Tap dance is a type of dance characterised by using the sounds of metal taps affixed to the heel and toe of shoes striking the floor as a form of percussion, coupled with both characteristic and interpretative body movements. Its roots were in minstrel shows, it gained prominence in vaudeville, then emerged into an art form and means of expression alongside the evolution of jazz.
There are several styles of tap dance, including rhythm (jazz), classical, Broadway, and post-modern. Rhythm tap, the most celebrated and best known, focuses on musicality, and practitioners consider themselves to be a part of the jazz tradition and as such, improvisation is essential to their work. Many influential rhythm tap dancers were members of the Hoofers Club. Soft-shoe is a close relative of rhythm tap dancing that does not require tap shoes. Rhythm is generated by tapping the feet, and also by sliding the feet (sometimes using scattered sand on the stage to enhance the sound of sliding feet). It produced what is currently considered to be modern tap, but has since declined in popularity. Classical tap has a similarly long tradition which marries European "classical" music with American foot drumming with a wide variation in full-body expression. Broadway tap often focuses on formations, choreography and generally less complex rhythms; it is widely performed in musical theatre. Post-modern or contemporary tap has emerged over the last three decades to incorporate abstract expression, thematic narrative and technology.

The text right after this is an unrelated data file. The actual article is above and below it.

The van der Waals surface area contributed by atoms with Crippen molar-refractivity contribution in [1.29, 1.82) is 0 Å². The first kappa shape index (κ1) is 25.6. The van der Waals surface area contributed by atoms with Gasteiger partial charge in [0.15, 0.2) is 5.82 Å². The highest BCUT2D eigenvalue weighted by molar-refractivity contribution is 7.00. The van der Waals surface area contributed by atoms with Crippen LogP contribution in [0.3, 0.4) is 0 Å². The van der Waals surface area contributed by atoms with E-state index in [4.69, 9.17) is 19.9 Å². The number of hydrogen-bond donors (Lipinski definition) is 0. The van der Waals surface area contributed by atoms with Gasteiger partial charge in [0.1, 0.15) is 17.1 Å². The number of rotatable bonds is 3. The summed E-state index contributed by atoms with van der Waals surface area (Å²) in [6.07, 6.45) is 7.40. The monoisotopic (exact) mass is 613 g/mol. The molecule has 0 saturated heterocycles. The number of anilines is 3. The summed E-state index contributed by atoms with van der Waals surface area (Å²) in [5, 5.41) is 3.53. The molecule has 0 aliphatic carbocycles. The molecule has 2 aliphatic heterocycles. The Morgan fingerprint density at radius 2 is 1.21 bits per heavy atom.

Tap dance has its roots in several ethnic percussive dances, including Scottish step dancing, Gioube Juba dance, English clog dancing and Irish jigs. The relative contribution of different traditions is a point of disagreement among historians and dance scholars. Tap dance is thought by some[who?] to have begun in the mid-1800s during the rise of minstrel shows. Known as Master Juba, William Henry Lane became one of the few black performers to join an otherwise white minstrel troupe, and is widely considered to be one of the most famous forebears of tap dance.